Saving money is always a smart move before making a significant buy. That’s not always doable, though. It is particularly valid when it comes to costs like those associated with a college degree, a car or home, or even sudden emergencies like medical expenses.
If you are unable to save money up front, you can borrow money. You will need to know what kind of loan to look for, though, as there are many types of loans for different kinds of purchases.
Here are 16 different loan types that can assist you in getting what you need for your life:
1. Personal Loans
The payback period for personal loans, which make up the largest loan category, typically ranges from 24 to 84 months. The only things they can’t be used for are a college education or illicit activity. Personal loans are frequently used for the following purposes:
consolidation of debt
Transferring to a new city
PCs or other high-end electronics
There are typically two types of personal loans: secured and unsecured. Secured loans are backed by property that a lender can seize if you don’t pay back the full amount of the loan, such a savings account or a car.
Unsecured loans, on the other hand, don’t need any security and are just secured by your signature; this is why they are also known as signature loans. Because the lender assumes more risk, unsecured loans typically cost more and call for stronger credit.
It’s simple to apply for a personal loan online through a bank, credit union, or internet lender. The greatest personal loans are available to borrowers with good credit, and these loans have low interest rates and flexible repayment alternatives.
2. Auto Loans
With payback lengths ranging from three to seven years, auto loans are a sort of secured loan that you can use to purchase a vehicle. The vehicle itself serves as the loan’s collateral in this instance. If you don’t make payments, the lender will seize the vehicle.
Credit unions, banks, online lenders, and even automobile dealerships frequently offer auto loans. Several auto dealers have a financing division that may assist you in locating the best loan from their network of lending partners. Others function as “buy-here-pay-here” lenders, providing you with a loan directly from the dealership. However, these are typically far more expensive.
3. Student Loans
Student loans are intended to cover living costs, tuition, and other school-related costs at recognised institutions. As a result, it often isn’t possible to use student loans to pay for particular forms of education, such coding bootcamps or unofficial classes.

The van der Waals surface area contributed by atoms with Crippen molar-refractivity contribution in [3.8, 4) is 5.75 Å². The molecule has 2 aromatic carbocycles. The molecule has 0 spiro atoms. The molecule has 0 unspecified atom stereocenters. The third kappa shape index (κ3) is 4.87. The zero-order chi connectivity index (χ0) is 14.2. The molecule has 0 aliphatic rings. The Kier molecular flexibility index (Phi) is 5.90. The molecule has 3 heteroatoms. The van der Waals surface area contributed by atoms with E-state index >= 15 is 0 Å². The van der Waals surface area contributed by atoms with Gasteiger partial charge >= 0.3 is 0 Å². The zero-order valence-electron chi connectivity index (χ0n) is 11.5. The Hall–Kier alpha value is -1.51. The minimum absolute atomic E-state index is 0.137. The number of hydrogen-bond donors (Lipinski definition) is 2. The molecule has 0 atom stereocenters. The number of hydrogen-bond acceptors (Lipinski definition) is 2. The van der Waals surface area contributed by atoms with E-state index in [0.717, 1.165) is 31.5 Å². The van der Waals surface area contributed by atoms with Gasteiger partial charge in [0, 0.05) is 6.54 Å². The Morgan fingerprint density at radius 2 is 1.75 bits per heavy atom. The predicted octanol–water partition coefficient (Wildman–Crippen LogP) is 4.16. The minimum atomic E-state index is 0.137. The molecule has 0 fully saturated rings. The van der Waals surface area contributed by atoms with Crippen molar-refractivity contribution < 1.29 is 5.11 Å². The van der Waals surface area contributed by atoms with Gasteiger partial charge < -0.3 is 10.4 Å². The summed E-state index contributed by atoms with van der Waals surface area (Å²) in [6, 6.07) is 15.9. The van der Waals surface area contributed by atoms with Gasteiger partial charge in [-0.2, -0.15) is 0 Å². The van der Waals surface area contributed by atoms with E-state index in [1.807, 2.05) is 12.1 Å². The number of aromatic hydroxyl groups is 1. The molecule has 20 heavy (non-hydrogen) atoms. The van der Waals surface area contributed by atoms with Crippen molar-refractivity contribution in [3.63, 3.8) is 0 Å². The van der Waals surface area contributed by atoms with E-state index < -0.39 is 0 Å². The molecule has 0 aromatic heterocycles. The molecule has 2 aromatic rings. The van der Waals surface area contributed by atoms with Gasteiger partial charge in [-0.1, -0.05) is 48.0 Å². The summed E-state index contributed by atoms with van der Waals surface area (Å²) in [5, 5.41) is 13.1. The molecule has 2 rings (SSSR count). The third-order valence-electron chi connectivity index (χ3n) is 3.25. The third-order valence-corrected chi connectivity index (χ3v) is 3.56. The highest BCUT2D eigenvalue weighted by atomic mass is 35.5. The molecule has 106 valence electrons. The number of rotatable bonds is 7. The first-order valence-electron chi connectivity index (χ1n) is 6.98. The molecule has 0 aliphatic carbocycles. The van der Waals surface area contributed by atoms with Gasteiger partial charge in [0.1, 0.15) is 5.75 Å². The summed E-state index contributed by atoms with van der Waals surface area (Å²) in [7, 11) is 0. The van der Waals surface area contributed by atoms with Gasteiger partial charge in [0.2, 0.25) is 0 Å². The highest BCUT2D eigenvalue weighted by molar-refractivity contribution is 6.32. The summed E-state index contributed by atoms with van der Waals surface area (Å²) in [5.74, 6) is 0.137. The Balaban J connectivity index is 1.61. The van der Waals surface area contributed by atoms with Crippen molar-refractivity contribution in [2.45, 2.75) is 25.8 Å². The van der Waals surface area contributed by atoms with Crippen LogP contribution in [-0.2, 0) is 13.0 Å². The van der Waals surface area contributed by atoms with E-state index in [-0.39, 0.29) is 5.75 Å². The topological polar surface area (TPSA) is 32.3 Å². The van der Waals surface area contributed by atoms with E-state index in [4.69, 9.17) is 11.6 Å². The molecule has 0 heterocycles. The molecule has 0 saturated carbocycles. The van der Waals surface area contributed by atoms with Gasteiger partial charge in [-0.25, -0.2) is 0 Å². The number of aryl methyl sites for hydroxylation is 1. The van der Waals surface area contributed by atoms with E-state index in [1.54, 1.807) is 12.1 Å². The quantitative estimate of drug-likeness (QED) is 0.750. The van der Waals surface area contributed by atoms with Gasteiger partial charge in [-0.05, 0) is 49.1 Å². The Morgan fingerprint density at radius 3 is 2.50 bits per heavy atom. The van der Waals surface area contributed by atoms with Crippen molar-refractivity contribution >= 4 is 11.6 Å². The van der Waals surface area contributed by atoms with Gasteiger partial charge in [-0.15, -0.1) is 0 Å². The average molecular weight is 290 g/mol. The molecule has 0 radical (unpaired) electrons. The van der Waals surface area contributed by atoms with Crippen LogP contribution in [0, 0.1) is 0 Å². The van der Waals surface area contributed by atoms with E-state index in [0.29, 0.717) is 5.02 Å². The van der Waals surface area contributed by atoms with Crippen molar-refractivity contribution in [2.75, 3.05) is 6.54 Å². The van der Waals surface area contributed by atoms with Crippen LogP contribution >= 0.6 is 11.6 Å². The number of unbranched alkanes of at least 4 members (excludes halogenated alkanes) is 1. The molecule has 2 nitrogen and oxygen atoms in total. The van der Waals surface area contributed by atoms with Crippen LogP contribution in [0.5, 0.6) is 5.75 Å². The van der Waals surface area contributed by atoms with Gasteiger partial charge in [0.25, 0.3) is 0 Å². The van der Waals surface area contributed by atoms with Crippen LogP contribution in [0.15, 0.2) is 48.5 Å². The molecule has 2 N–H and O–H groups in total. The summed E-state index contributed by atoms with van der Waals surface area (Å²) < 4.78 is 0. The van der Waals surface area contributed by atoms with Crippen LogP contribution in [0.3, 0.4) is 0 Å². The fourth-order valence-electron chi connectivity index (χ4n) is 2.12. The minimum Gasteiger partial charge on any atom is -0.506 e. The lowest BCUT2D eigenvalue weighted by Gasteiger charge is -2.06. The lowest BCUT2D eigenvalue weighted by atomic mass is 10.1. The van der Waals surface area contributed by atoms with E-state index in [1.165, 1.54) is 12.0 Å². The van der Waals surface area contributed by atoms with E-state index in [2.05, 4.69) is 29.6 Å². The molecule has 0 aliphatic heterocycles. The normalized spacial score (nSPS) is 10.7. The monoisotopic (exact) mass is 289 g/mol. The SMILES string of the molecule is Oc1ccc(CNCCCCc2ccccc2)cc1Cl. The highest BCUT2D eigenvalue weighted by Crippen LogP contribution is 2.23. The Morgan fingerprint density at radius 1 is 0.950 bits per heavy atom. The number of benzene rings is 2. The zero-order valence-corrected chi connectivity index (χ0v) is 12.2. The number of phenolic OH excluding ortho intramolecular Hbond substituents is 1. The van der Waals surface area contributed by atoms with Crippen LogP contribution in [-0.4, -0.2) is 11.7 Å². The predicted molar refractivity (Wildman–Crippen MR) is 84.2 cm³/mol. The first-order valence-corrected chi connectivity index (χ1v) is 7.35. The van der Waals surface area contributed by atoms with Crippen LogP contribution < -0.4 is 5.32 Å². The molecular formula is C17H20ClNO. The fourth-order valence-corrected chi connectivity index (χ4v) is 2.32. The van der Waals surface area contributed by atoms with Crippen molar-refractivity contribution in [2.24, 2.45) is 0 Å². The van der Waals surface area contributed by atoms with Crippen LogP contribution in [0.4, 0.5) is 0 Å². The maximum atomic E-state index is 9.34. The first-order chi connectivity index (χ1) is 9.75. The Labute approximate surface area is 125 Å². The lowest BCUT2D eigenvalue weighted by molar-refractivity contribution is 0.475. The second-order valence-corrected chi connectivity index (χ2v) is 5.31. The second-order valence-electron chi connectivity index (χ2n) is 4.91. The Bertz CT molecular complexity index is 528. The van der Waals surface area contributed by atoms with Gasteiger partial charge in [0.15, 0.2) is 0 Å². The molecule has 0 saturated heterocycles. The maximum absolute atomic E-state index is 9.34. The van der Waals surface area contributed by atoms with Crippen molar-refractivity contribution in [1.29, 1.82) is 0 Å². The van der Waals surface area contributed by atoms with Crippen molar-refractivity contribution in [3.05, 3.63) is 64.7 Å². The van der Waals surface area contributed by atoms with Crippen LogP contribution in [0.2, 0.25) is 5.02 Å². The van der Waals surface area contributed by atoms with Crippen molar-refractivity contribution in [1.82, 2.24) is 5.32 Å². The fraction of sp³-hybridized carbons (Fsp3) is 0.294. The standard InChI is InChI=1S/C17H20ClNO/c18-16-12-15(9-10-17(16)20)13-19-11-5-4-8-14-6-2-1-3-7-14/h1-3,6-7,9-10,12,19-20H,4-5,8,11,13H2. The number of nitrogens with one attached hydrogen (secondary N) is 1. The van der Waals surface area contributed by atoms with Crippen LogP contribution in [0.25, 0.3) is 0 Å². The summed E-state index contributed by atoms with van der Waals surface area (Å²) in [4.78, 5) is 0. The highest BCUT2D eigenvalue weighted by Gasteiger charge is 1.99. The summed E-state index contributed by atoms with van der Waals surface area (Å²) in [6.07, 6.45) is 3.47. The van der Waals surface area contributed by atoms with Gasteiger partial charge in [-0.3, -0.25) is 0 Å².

Federal and private student loans are the two available varieties. By completing the Free Application for Federal Student Aid (FAFSA) and coordinating with your school’s financial aid office, you can apply for federal student loans. Generally speaking, federal student loans offer additional perks and safeguards but have slightly higher interest rates. Private student loans offer significantly fewer advantages and safeguards, but you can be eligible for better rates if your credit is good.
4. Mortgage Loans
There are several different types of mortgages that you can use to fund the purchase of a home. Banks and credit unions are typical mortgage lenders, but if a loan qualifies, they may sell it to a federally supported organisation like Fannie Mae or Freddie Mac.
Additionally, there are government-backed lending programmes accessible to specific demographic groups, such as:
Loans from the USDA for low-income rural homebuyers.
FHA loans are available to those with low to middle incomes.
Veterans and active-duty service members may apply for VA loans.
5. Home Equity Loans
You might be able to obtain a home equity loan, commonly referred to as a second mortgage, if your house has equity. The loan is secured by the equity you have in your home—the portion that belongs to you and not the bank. Typically, you are permitted to borrow up to 85% of the equity in your house, which is disbursed as a single payment and repaid over a period of five to thirty years.
Simply deduct your mortgage debt from the assessed value of your home to determine its equity. Your equity, for instance, would be $100,000 if you owe $150,000 on your mortgage and your house is worth $250,000.
Based on your lender’s policies and the 85% loan limit guideline, you could perhaps borrow up to $85,000 with $100,000 in equity.
6. Credit-builder Loans
Small, short-term loans are used as credit builders and are obtained for this purpose. You don’t need strong credit to qualify, unlike ordinary loans, because they’re aimed for persons with no or little credit. Credit unions, community banks, Community Development Financial Institutions (CDFIs), lending circles, and online lenders are frequently where you can obtain credit-builder loans.
Unlike with a traditional loan, you don’t get the money up front; instead, you make predetermined monthly installments and get the money back at the end of the loan term. Typical credit-builder loan amounts vary from $300 to $3,000, with annual percentage rates (APRs) ranging from 6% to 16%.
Particularly for young individuals, credit-builder loans can be a very reasonable and secure way to begin developing credit. For instance, if you set up auto-pay for your payments, you won’t have to worry about remembering to make payments and can completely automate the process of building credit.